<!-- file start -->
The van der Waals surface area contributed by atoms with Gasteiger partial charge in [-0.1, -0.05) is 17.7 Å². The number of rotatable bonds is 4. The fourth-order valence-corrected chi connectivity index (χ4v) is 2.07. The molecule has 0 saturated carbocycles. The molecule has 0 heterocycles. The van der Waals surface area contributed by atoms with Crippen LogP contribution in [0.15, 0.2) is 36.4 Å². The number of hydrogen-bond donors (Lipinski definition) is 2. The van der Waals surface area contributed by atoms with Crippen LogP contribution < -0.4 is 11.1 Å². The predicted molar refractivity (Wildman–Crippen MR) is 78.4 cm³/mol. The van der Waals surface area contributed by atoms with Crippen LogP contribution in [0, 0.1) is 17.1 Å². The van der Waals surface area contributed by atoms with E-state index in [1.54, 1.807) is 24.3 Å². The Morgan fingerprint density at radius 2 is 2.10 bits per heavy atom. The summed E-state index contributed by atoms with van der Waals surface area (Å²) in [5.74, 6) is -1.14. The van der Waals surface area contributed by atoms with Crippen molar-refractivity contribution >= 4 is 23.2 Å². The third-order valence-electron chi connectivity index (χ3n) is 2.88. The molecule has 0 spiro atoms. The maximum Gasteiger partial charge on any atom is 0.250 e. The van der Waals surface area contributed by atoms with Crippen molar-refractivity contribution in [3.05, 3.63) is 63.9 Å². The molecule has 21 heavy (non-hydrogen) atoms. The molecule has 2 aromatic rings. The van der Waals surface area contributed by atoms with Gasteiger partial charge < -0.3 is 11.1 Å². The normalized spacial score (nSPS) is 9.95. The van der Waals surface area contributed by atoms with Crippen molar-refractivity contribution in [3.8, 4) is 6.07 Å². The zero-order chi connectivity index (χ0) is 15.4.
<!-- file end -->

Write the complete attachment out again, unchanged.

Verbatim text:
The van der Waals surface area contributed by atoms with Gasteiger partial charge in [-0.1, -0.05) is 17.7 Å². The number of rotatable bonds is 4. The fourth-order valence-corrected chi connectivity index (χ4v) is 2.07. The molecule has 0 saturated carbocycles. The molecule has 0 heterocycles. The van der Waals surface area contributed by atoms with Crippen LogP contribution in [0.15, 0.2) is 36.4 Å². The number of hydrogen-bond donors (Lipinski definition) is 2. The van der Waals surface area contributed by atoms with Crippen LogP contribution < -0.4 is 11.1 Å². The predicted molar refractivity (Wildman–Crippen MR) is 78.4 cm³/mol. The van der Waals surface area contributed by atoms with Crippen LogP contribution in [0, 0.1) is 17.1 Å². The van der Waals surface area contributed by atoms with E-state index in [1.54, 1.807) is 24.3 Å². The Morgan fingerprint density at radius 2 is 2.10 bits per heavy atom. The summed E-state index contributed by atoms with van der Waals surface area (Å²) in [5.74, 6) is -1.14. The van der Waals surface area contributed by atoms with Crippen molar-refractivity contribution >= 4 is 23.2 Å². The third-order valence-electron chi connectivity index (χ3n) is 2.88. The molecule has 0 spiro atoms. The maximum Gasteiger partial charge on any atom is 0.250 e. The van der Waals surface area contributed by atoms with Crippen molar-refractivity contribution in [3.05, 3.63) is 63.9 Å². The molecule has 21 heavy (non-hydrogen) atoms. The molecule has 2 aromatic rings. The van der Waals surface area contributed by atoms with Gasteiger partial charge < -0.3 is 11.1 Å². The normalized spacial score (nSPS) is 9.95. The van der Waals surface area contributed by atoms with Crippen molar-refractivity contribution in [3.8, 4) is 6.07 Å². The zero-order chi connectivity index (χ0) is 15.4.